by F. Andrew Taylor
One of the most versatile apps for the exhibition industry is one you probably already have on your device.
Google, and its suite of apps has become the workhorse for many industries. In fact, I’m writing this article the same way I write most of my articles: on Google Drive. In addition to Google Drive I regularly use Gmail, Google Maps, and Google Calendar. I store photos I take with my phone on Google Photos and, of course, googling, because “Yahooing” isn’t what people say or do.
Recently I’ve become dependent on Google Lens as I work on a project trying to identify the location old pictures were taken in. Google Lens is simple. Aim your camera at a photo and the app compares the image to millions in its database and takes an educated guess at showing you pictures of the same thing. It’s a touchy procedure and can take some massaging. It’s very good at identifying unusual buildings and popular tourist destinations. It’s less reliable at identifying other things, for instance, statues. All statues are more or less the same to Google Lens, whether it’s of a man, a woman or a fish. But if you find yourself trying to identify where you or a co-worker were from a photo, you’ve got a decent shot of doing so with the app.
Among the more useful features of the Google Suite is their interconnectivity. Gmails featuring scheduled events can be set up to automatically go on your Google Calendar. With Google Maps you can set it to track your location at all times and create a map of where you’ve been and the route you took. That timeline also shows you the pictures you took in each location. Have you made a bunch of stops while going about your tasks gathering the last-minute items for an event? Google Maps timeline shows you anywhere you stop for more than a few minutes, allowing you to easily retrace your steps to find where you misplaced that folder of TPS reports.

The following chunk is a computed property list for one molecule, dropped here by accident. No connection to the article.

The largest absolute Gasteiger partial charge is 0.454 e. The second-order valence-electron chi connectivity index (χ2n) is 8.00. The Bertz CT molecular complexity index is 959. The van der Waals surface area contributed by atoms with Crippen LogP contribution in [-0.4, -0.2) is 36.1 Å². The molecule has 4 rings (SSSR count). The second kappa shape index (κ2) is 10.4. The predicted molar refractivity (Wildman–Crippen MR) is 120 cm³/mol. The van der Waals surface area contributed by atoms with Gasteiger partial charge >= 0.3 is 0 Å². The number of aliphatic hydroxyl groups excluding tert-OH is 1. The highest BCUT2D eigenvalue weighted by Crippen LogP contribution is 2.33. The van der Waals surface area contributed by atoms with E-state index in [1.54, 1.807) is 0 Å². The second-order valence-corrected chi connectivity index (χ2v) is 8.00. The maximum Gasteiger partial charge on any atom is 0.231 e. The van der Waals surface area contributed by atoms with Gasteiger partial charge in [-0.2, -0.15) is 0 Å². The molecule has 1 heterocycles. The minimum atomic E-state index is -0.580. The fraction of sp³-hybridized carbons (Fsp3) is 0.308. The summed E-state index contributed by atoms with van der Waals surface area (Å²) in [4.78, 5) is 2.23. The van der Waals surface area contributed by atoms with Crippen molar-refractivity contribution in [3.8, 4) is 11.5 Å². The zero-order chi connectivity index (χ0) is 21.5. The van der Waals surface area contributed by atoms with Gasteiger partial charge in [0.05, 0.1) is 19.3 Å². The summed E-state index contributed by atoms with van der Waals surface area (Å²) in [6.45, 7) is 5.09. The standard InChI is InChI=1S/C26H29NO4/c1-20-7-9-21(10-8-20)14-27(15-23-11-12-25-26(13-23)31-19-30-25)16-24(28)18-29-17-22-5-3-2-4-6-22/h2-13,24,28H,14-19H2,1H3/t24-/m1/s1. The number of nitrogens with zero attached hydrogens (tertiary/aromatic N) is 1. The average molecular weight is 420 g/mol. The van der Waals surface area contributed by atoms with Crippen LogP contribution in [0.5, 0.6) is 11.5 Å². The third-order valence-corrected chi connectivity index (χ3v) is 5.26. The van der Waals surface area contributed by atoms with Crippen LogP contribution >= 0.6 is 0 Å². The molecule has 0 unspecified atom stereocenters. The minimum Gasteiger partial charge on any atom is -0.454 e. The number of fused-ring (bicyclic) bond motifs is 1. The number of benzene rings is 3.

I’ve found that I’m so reliant on Google’s Suite that when I recently started using a new app, it frequently redirected me to them.
Hound is a voice-powered digital assistant, much like Siri or Alexa but with less personality and more speed and a fair amount of accuracy. For example, I asked it the quickest way to Springfield and it showed me the Springfield nearest to my current location and not any of the other 32 Springfields. It offered me a Google map to get there, but there was no voice command to open it. I had to press a button like it was 2019 or something. It didn’t fare as well when I asked it where the nearest convention center was. It made suggestions of places several hundred miles away and even on the other side of the country using the Bing search engine. When I asked Google the same question it gave me the right answer: in Springfield.
By the way, you can also ask Google questions by voice, but you have to push a button before you do. Buttons? You can ask Hound where the nearest hotel is and it answers almost before you finish the sentence. Likewise when you ask for the weather. It will call you an Uber but it only provides a link to Lyft.
In general, I found Hound to be pretty functional, but still working out a few kinks. It doesn’t appear to always be listening, like some other VPDAs. Unless it’s on your screen and you say “Okay, Hound” it doesn’t do anything. There are good and bad aspects to that. It does require you to have it in mind before you use it, but it doesn’t answer random questions because it thought it heard its name. Also, it doesn’t appear to be listening to what I say and pushing ads for those things.
Like most VPDAs it will respond to ridiculous questions with a calm, deadpan demeanor. For example, it did tell me “what does the fox say,” but for an app named Hound, its bark (woof, woof) was worse than its byte.
Andrew Taylor is an award-winning journalist, artist, photographer, cartoonist and illustrator. He’s been in the journalism field for 23 years working for alt-weeklies, tourism publications, hyper-local papers, etc. He also works in film production, does local historical research and has been an amateur stunt driver and rodeo participant. He’s the illustrator for “Christmapus,” the tale of the Christmas Octopus. His first fiction prose story was published in 2018 and was featured at the Vegas Valley Book Fair. This column was written from a secret bunker in rural New England during lockdown. Contact him at email@example.com
This story originally appeared in the May/June issue of Exhibit City News, p. 14. For original layout, visit https://issuu.com/exhibitcitynews/docs/ecn_may-june_2020